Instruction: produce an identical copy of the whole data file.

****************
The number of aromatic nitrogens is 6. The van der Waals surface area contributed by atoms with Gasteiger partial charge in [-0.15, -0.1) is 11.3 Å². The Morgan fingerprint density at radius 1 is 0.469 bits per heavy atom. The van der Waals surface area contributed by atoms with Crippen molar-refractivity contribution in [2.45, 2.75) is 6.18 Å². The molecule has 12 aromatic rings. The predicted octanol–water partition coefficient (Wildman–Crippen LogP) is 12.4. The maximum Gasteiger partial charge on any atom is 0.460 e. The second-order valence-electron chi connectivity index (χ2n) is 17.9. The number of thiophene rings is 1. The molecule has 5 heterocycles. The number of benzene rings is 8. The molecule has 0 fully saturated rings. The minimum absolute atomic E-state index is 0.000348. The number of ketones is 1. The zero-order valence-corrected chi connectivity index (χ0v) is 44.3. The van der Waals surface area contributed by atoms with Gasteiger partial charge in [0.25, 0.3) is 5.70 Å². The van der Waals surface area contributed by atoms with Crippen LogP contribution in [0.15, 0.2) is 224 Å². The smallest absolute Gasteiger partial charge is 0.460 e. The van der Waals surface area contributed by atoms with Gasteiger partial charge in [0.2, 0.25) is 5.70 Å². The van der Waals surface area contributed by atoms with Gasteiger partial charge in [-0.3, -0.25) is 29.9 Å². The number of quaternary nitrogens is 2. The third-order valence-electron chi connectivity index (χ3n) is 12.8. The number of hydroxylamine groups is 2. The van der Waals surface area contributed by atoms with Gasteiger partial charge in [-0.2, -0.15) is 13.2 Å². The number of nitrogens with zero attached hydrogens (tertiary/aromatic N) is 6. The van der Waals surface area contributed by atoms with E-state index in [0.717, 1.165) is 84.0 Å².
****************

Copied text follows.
The number of aromatic nitrogens is 6. The van der Waals surface area contributed by atoms with Gasteiger partial charge in [-0.15, -0.1) is 11.3 Å². The Morgan fingerprint density at radius 1 is 0.469 bits per heavy atom. The van der Waals surface area contributed by atoms with Crippen molar-refractivity contribution in [2.45, 2.75) is 6.18 Å². The molecule has 12 aromatic rings. The predicted octanol–water partition coefficient (Wildman–Crippen LogP) is 12.4. The maximum Gasteiger partial charge on any atom is 0.460 e. The second-order valence-electron chi connectivity index (χ2n) is 17.9. The number of thiophene rings is 1. The molecule has 5 heterocycles. The number of benzene rings is 8. The molecule has 0 fully saturated rings. The minimum absolute atomic E-state index is 0.000348. The number of ketones is 1. The zero-order valence-corrected chi connectivity index (χ0v) is 44.3. The van der Waals surface area contributed by atoms with Gasteiger partial charge in [0.25, 0.3) is 5.70 Å². The van der Waals surface area contributed by atoms with Crippen LogP contribution in [0.15, 0.2) is 224 Å². The smallest absolute Gasteiger partial charge is 0.460 e. The van der Waals surface area contributed by atoms with Gasteiger partial charge in [0.2, 0.25) is 5.70 Å². The van der Waals surface area contributed by atoms with Gasteiger partial charge in [-0.3, -0.25) is 29.9 Å². The number of quaternary nitrogens is 2. The third-order valence-electron chi connectivity index (χ3n) is 12.8. The number of hydroxylamine groups is 2. The van der Waals surface area contributed by atoms with Gasteiger partial charge in [-0.2, -0.15) is 13.2 Å². The number of nitrogens with zero attached hydrogens (tertiary/aromatic N) is 6. The van der Waals surface area contributed by atoms with E-state index in [0.717, 1.165) is 84.0 Å².